Lindeman also heralds the UC Davis Health System’s Center for Health and Technology which is “on the cutting edge” of technology.
Launched under the administration of former Gov. Arnold Schwarzenegger, the center trains students, faculty and physicians and is halfway through an expansion which will make it “one of the premiere testing centers” in the world for health and technology, he says.
“It’s going to be spectacular.”
Center director Thomas Nesbitt has recently declared aging as a primary area of focus for the center in the future.
Two summers ago, the center and CITRIS co-hosted representatives from Denmark to discuss expanding the existing Transatlantic Telehealth Research Network collaborative focusing on cardiology and telehealth. Since then, the network has not only flourished, but the U.S. State Department has asked its California members to help create a new telehealth system in remote Greenland.
The advantages of learning from collaborations abroad? “We still have so much in the U.S. we can learn from that process.”
Placing technology and aging firmly on the national agenda, in March the President’s Council of Advisors on Science and Technology, or PCAST, presented the second half of its report Independence, Technology and Connection in Older Age to the White House.
The report explores a variety of areas critical to healthy aging: health monitoring; digital training; fraud prevention; improved emergency response; cognitive health; social connection and engagement; and an integrated federal response.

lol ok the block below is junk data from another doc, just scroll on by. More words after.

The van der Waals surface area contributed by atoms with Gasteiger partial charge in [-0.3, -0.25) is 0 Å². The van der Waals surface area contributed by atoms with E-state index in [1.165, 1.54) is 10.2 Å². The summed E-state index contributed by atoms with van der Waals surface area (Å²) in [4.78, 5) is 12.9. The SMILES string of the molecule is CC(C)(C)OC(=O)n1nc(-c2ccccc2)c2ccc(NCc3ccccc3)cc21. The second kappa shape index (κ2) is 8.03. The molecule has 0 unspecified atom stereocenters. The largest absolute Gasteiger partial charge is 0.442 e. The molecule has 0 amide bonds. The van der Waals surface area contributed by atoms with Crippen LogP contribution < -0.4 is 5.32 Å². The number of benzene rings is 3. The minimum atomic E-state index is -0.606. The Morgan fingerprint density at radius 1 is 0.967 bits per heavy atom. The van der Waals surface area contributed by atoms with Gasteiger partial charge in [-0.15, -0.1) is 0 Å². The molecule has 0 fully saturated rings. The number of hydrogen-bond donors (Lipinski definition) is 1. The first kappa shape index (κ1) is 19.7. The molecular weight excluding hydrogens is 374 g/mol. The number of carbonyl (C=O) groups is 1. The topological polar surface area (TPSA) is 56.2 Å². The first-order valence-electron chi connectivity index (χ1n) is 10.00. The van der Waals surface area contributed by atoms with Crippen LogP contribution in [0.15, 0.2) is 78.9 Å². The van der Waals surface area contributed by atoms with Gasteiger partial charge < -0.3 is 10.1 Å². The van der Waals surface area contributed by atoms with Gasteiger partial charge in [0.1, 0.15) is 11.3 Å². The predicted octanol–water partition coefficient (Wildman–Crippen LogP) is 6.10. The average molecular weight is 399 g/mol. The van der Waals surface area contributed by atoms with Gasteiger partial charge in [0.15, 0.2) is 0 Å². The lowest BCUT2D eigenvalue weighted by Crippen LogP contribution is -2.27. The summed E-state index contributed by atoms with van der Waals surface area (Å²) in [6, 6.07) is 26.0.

“It absolutely has been a wonderful statement and a list of specific actionable items the government can work on,” says Lindeman of the report.
Lindeman compares PCAST with the efforts of the World Health Organization’s aging and technology group. Both, says Lindeman, agree that fall prevention, mobility and medication adherence are critical to aging in place – keeping older adults at home instead of in expensive nursing homes.
“These are the big issues that force people from their homes.”
Lindeman consults extensively throughout the world, where the problems of aging are often even more acute.
Of China’s 1.36 billion people, for instance, more than 250 million are over 60. The country’s vast rural areas, and past policies limiting families to just one child, have decimated its workforce – including caregivers for the elderly.
“By 2040 they are going to be consumed by this,” says Lindeman.
In recent months, Lindeman has welcomed officials from Singapore and traveled to both China and Japan – both of which have acute aging challenges. He adds that Japan has the world’s highest proportion of older adults as well as the highest percentage of citizens with dementia.
“The Japanese say ‘We can’t handle this without technology,’” says Lindeman.
“We’re in the middle of a global revolution in terms of how technology can help all population groups,” he says.
Tech projects in Asia and northern Europe – Denmark, The Netherlands, Finland – are emerging “remarkably quickly.”
There, innovation is being introduced in a wide array of areas: care coordination, social engagement, dementia care, and transportation, many of them mobile- or web-based.
Yet aging problems are not limited solely to modern economies.
“It’s no longer just the developed countries that are dealing with this,” he says. “Aging and chronic disease are catching up to all countries: China, India, Africa.”
And the challenges of aging in poorer countries, such as Africa and Southeast Asia, will necessitate low-cost solutions.
While aging challenges differ by geography, Lindeman says technology can help everywhere, citing one example from Southeast Asia. While most hearing aids can cost thousands of dollars, Thailand has created a $300 device.
“The technologies are getting faster, smarter cheaper.”